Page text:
August 14, 2011
Was it because of diminishing returns at the plate?
Because of sharp criticisms of the team's superstar shortstop, or the organization at large?
A willingness to say darn near anything on Twitter?
Because he missed a meet-and-greet with season ticket holders?
Whatever the Marlins reasoning, they have sent Morrison to their Class AAA affiliate in New Orleans, a shocking move for a team with no better immediate options to fill out their lineup.
If his quotes in an MLB.com post are an indication, the results of a meeting Saturday night with manager Jack McKeon and others certainly shocked Morrison:
"I'm heartbroken. Disappointed," Morrison said.
Marlins president of baseball operations Larry Beinfest, along with general manager Michael Hill, director of baseball operations Michael Wickham and McKeon delivered the news to Morrison after the game, and the young outfielder did not take it well.
Two names not mentioned there, Marlins owner Jeffrey Loria and team president David Samson, probably are the ones responsible for Morrison's demotion. Both have been upset at Morrison for things he's said on Twitter and in the media. Marlins management particularly hated that Morrison slammed the firing of hitting coach John Mallee earlier this season.
"They didn't give me anything," Morrison said. "I asked for an explanation and the one I got was, 'What are you hitting, .240?' "
After a hot start during April and May, Morrison's production dimmed over the next two months, though he hit for power in July and was off to a good start in August, despite playing through injuries at times.
Overall, he was batting .249/.327/.464 with 17 homers and 21 doubles in 95 games. He had the third-best OPS on the team, and was a fixture in the middle of the lineup.
It's true the team sent down former NL Rookie of the Year Chris Coghlan(notes) earlier this season because of poor performance at the plate. So there's a precedent. But Morrison wasn't doing that badly. So what gives?
Those in charge hate that the 23-year-old Morrison has any personality at all, be it acting silly on Twitter or having the gumption to give non-cliched answers to reporters' questions. Management also seems ungrateful that Morrison has tried to lead by criticizing teammate Hanley Ramirez(notes) for showing up late here, or being unable to stay in the lineup there.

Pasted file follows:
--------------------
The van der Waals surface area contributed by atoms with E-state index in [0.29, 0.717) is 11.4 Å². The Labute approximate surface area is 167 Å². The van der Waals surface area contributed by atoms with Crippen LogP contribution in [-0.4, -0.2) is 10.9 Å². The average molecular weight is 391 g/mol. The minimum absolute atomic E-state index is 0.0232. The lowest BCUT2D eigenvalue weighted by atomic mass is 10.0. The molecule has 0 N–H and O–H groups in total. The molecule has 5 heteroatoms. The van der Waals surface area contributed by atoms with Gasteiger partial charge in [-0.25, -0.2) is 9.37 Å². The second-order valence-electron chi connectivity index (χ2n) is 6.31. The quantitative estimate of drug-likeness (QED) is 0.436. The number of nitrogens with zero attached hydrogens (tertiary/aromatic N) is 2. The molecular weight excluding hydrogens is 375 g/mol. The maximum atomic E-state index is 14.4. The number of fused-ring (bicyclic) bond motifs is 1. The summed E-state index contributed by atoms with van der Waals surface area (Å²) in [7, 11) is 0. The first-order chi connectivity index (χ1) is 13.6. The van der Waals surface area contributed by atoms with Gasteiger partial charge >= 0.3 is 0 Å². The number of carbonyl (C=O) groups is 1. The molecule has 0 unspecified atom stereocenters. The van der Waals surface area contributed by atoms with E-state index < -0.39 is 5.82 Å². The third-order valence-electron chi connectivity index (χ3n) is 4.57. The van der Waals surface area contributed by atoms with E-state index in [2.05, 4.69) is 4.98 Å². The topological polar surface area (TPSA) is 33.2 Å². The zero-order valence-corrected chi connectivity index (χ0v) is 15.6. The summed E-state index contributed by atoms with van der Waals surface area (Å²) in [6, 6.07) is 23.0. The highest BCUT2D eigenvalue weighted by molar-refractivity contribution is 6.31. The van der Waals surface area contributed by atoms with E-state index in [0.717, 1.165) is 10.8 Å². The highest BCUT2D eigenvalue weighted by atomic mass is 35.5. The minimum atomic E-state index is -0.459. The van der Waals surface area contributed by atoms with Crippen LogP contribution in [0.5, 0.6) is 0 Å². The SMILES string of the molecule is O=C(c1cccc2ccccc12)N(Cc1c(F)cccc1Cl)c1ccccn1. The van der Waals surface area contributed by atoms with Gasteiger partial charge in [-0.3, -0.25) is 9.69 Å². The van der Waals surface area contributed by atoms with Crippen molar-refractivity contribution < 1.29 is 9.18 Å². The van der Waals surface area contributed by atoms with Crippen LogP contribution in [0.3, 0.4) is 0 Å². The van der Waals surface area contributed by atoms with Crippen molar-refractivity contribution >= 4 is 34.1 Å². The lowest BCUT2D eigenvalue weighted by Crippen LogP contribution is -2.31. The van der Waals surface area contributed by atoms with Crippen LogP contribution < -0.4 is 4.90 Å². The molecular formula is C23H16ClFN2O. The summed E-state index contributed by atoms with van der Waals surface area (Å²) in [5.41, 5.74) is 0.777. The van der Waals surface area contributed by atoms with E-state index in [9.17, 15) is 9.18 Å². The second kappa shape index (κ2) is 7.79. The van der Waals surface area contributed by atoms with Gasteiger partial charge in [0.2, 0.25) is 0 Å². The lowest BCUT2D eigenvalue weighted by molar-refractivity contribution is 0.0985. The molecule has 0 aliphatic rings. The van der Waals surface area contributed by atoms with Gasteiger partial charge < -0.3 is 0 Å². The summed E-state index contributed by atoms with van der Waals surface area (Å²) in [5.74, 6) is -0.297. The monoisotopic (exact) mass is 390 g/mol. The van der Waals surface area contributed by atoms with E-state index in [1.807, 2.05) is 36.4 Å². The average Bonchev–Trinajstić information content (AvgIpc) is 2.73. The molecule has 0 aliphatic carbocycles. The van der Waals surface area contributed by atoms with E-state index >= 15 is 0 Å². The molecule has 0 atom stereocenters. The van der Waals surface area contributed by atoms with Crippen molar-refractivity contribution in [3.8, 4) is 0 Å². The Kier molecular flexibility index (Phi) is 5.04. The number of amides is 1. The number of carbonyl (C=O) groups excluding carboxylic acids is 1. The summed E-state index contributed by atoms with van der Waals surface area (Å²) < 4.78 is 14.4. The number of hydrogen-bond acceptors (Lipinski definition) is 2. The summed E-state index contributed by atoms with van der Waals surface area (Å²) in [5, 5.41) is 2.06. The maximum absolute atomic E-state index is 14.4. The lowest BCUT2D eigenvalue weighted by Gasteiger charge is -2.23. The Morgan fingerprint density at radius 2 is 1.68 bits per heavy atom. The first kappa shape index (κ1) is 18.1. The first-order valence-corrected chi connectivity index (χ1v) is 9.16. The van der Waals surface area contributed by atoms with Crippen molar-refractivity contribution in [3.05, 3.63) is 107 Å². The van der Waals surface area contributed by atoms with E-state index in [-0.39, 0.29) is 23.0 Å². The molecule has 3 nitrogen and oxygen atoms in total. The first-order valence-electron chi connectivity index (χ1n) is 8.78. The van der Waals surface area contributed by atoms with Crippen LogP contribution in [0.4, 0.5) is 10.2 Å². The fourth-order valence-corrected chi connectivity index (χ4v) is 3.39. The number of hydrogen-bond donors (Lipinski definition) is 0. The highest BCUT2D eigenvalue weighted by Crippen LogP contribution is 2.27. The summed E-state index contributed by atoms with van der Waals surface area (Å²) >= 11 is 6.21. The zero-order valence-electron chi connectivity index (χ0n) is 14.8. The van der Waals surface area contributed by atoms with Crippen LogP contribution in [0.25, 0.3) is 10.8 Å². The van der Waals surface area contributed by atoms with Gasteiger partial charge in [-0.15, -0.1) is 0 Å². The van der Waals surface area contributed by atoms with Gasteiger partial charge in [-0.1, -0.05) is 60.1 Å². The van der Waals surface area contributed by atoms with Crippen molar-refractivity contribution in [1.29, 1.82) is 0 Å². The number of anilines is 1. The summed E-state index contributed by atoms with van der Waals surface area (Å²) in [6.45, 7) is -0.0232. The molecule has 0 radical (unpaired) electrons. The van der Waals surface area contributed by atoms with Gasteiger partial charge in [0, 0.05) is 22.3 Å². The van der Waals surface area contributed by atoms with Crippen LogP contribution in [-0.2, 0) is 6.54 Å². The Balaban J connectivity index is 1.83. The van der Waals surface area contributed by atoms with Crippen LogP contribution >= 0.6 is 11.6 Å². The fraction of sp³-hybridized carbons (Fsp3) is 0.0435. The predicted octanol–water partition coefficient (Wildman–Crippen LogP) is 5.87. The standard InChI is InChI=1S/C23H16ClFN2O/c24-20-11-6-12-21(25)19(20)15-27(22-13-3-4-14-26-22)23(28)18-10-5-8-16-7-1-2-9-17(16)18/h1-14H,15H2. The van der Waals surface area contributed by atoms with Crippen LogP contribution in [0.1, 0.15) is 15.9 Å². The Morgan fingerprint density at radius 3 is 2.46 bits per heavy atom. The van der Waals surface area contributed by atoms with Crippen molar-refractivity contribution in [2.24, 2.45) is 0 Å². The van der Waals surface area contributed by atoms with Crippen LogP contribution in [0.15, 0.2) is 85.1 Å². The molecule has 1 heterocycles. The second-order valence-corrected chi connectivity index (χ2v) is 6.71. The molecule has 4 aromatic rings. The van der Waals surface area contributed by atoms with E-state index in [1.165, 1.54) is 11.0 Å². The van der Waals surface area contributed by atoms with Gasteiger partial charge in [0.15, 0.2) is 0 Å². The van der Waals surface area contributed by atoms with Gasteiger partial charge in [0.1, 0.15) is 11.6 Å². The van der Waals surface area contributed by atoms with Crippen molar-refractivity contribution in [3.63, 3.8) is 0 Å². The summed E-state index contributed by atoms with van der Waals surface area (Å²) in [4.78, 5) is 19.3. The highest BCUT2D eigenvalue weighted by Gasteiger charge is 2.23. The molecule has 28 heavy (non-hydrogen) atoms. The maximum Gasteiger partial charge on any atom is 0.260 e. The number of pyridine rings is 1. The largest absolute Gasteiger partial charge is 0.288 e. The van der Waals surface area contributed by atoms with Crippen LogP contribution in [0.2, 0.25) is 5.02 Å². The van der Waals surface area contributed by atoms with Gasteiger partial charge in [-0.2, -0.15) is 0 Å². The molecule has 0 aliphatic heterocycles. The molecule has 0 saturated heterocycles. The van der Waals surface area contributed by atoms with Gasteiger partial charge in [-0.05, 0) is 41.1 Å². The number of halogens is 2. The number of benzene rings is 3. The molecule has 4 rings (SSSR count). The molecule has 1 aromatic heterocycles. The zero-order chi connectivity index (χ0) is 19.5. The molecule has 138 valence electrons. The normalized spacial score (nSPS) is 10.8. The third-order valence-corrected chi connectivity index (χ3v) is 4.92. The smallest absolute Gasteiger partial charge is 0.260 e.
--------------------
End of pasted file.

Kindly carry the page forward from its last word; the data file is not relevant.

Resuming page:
And they couldn't have liked that Morrison missed a function with season-ticket holders Saturday. But as his myriad conversations on Twitter indicate, positive interaction with fans hasn't been Morrison's problem.
Joe Capozzi of the Palm Beach Post has more information about the event Morrison missed, along with the possible reasons behind it, and a full transcript of his comments about being demoted.
Morrison said he doesn't think the demotion has to do with Twitter, and perhaps it wasn't the final straw. But Samson warned Morrison to think before he tweets and, by extension, speaks. And that's an issue, of course; Morrison actually uses his brain and isn't afraid to say what's on his mind. That makes him difficult to control.
Take note of Morrison's Twitter avatar — a cartoon version of himself with "censored" plastered over his mouth. Being sent to the minors is not only humbling but it also marginalizes anything that might come across your lips or fingertips.
In a lost season, this move was done to hush and humiliate an employee who was, in management's view, chronically speaking out of turn. It's a way of reminding Morrison who works for whom.
Whether he returns in three weeks when the minor league season ends or next spring, Morrison can consider himself warned: Say and do whatever you want while you work for the Florida Marlins: Just be ready to accept the consequences when the boss doesn't like it.
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